COVID levels are up 150% in Saskatoon, wastewater study reveals
Viral load declined in North Battleford, Prince Albert
COVID-19 viral loads in wastewater are up in Saskatoon, but down in North Battleford and Prince Albert, the most recent data from the University of Saskatchewan shows.
Since the summer of 2020, researchers from the U of S have analyzed wastewater samples from Saskatoon, North Battleford and Prince Albert in search of traces of the COVID-19 virus.
In Saskatoon, viral levels in wastewater climbed by almost 150 per cent in the reporting period up to Dec. 7, after three successive viral load decreases, according to the most recent data.
The viral load recently measured in Saskatoon wastewater is the 29th highest value observed during the pandemic.
"The percentages can be a little misleading," John Giesy, former Canada Research chair in environmental toxicology, said during an interview on Monday.
"If there's a really small amount, even a small increase could be a big percentage. … This time of year they sort of bounce around. They're up one week, down the next."
He says wastewater numbers are still comparatively low in Saskatoon compared with measurements in the past.
The rise in viral RNA load indicates an increase of COVID-19 infections in Saskatoon, according to the university's report.
The recent numbers from North Battleford and Prince Albert indicate the opposite in those cities, meaning the number of COVID-19 cases might be lower than in the previous week.
North Battleford data from the latest reporting period, which goes up to Dec. 2, showed a 64.9 per cent week-over-week decrease in SARS-CoV-2 viral RNA load in the city's wastewater.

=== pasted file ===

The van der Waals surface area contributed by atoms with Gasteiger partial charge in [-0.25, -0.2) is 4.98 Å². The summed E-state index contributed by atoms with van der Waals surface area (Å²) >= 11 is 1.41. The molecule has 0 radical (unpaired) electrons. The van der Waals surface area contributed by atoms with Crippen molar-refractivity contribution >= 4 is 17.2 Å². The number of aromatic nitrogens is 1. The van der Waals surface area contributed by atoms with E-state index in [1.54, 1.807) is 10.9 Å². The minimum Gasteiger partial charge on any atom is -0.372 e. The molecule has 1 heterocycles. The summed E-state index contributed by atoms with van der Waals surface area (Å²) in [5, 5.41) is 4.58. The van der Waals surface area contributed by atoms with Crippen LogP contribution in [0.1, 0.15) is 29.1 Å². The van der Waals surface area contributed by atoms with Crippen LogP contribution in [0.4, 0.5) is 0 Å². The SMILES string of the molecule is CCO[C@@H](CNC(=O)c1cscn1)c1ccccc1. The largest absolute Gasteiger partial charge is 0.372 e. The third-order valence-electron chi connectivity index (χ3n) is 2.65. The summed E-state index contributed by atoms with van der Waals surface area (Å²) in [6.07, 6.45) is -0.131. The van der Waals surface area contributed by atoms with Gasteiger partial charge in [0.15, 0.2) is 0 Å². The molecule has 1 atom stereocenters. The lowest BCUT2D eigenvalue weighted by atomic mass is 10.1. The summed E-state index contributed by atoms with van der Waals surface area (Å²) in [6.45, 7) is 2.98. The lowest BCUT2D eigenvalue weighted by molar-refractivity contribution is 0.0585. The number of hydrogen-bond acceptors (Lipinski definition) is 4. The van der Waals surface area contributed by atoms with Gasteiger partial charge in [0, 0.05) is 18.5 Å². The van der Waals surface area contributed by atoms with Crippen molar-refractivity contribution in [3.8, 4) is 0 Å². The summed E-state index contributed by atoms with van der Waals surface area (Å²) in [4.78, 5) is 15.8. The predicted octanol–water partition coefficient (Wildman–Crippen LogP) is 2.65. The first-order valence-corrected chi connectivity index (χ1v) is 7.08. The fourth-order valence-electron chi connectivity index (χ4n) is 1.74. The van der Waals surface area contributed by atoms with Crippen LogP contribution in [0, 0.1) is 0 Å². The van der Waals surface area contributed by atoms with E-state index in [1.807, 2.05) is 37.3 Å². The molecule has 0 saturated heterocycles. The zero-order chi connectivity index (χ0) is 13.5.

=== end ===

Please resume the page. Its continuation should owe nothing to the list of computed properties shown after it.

The data is based on the averages of three daily measurements during the reporting period, and shows the 47th highest value ever reported in the city since the study began during the pandemic.
The viral load in Prince Albert's wastewater was down by around 51 per cent in the latest reporting period up to Dec. 5. and compared to the weekly average of two weeks ago.
The levels in all three cities are considered medium because they are below the 10-week average.
"For whatever reason, and we don't know why, Prince Albert and North Battleford are always out of phase with Saskatoon," Giesy said.
"Saskatoon always seems to increase sooner and come back down sooner, probably because we have more people coming and going or a bigger metropolitan area."
Researchers at the University of Saskatchewan have also been testing wastewater samples for influenza A, influenza B, and RSV.
Giesy says the goal is to continue monitoring wastewater for viruses other than just SARS-CoV-2, and to become able to predict flu numbers with the help of wastewater data the same way researchers are already doing it with COVID-19.
This week, the sample taken in Saskatoon was positive for flu A but negative for flu B and RSV, according to Giesy's email.
The University of Saskatchewan scientists were using a non-quantitative test, meaning it could only indicate if the flu viruses were present in the wastewater or not, Giesy wrote on Monday.
"With our COVID numbers we can predict what's going to happen about seven to 10 days in advance," he wrote.
"We're not there yet with the flu. We will be, eventually, once we have enough data to be able to calibrate that model … so that the public health agencies can allocate resources appropriately."